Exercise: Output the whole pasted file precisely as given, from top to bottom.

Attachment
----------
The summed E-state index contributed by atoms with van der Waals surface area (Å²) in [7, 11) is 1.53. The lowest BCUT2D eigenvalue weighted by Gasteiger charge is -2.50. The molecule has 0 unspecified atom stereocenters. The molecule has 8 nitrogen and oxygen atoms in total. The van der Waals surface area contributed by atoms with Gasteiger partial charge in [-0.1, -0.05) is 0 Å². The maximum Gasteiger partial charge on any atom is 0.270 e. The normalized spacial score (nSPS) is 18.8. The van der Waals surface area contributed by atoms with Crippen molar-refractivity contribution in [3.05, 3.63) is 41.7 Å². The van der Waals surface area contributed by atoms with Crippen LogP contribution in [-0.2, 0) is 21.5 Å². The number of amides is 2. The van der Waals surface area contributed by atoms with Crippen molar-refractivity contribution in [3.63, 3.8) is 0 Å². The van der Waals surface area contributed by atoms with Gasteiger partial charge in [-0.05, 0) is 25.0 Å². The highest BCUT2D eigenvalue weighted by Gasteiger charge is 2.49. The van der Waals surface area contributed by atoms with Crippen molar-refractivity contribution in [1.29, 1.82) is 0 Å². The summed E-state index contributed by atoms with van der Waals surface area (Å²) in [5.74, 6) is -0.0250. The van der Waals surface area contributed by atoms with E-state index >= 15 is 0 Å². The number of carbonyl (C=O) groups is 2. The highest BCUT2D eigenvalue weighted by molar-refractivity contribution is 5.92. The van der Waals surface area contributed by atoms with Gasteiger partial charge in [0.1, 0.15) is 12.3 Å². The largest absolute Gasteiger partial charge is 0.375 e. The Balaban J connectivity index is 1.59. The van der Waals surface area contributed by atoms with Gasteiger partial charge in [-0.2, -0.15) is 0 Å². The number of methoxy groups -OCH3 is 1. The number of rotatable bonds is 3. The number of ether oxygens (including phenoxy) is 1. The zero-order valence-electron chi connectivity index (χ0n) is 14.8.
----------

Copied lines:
The summed E-state index contributed by atoms with van der Waals surface area (Å²) in [7, 11) is 1.53. The lowest BCUT2D eigenvalue weighted by Gasteiger charge is -2.50. The molecule has 0 unspecified atom stereocenters. The molecule has 8 nitrogen and oxygen atoms in total. The van der Waals surface area contributed by atoms with Gasteiger partial charge in [-0.1, -0.05) is 0 Å². The maximum Gasteiger partial charge on any atom is 0.270 e. The normalized spacial score (nSPS) is 18.8. The van der Waals surface area contributed by atoms with Crippen molar-refractivity contribution in [3.05, 3.63) is 41.7 Å². The van der Waals surface area contributed by atoms with Crippen LogP contribution in [-0.2, 0) is 21.5 Å². The number of amides is 2. The van der Waals surface area contributed by atoms with Crippen molar-refractivity contribution in [3.63, 3.8) is 0 Å². The van der Waals surface area contributed by atoms with Gasteiger partial charge in [-0.05, 0) is 25.0 Å². The highest BCUT2D eigenvalue weighted by Gasteiger charge is 2.49. The van der Waals surface area contributed by atoms with Crippen molar-refractivity contribution in [1.29, 1.82) is 0 Å². The summed E-state index contributed by atoms with van der Waals surface area (Å²) in [5.74, 6) is -0.0250. The van der Waals surface area contributed by atoms with E-state index >= 15 is 0 Å². The number of carbonyl (C=O) groups is 2. The highest BCUT2D eigenvalue weighted by molar-refractivity contribution is 5.92. The van der Waals surface area contributed by atoms with Gasteiger partial charge in [0.1, 0.15) is 12.3 Å². The largest absolute Gasteiger partial charge is 0.375 e. The Balaban J connectivity index is 1.59. The van der Waals surface area contributed by atoms with Gasteiger partial charge in [-0.2, -0.15) is 0 Å². The number of methoxy groups -OCH3 is 1. The number of rotatable bonds is 3. The number of ether oxygens (including phenoxy) is 1. The zero-order valence-electron chi connectivity index (χ0n) is 14.8.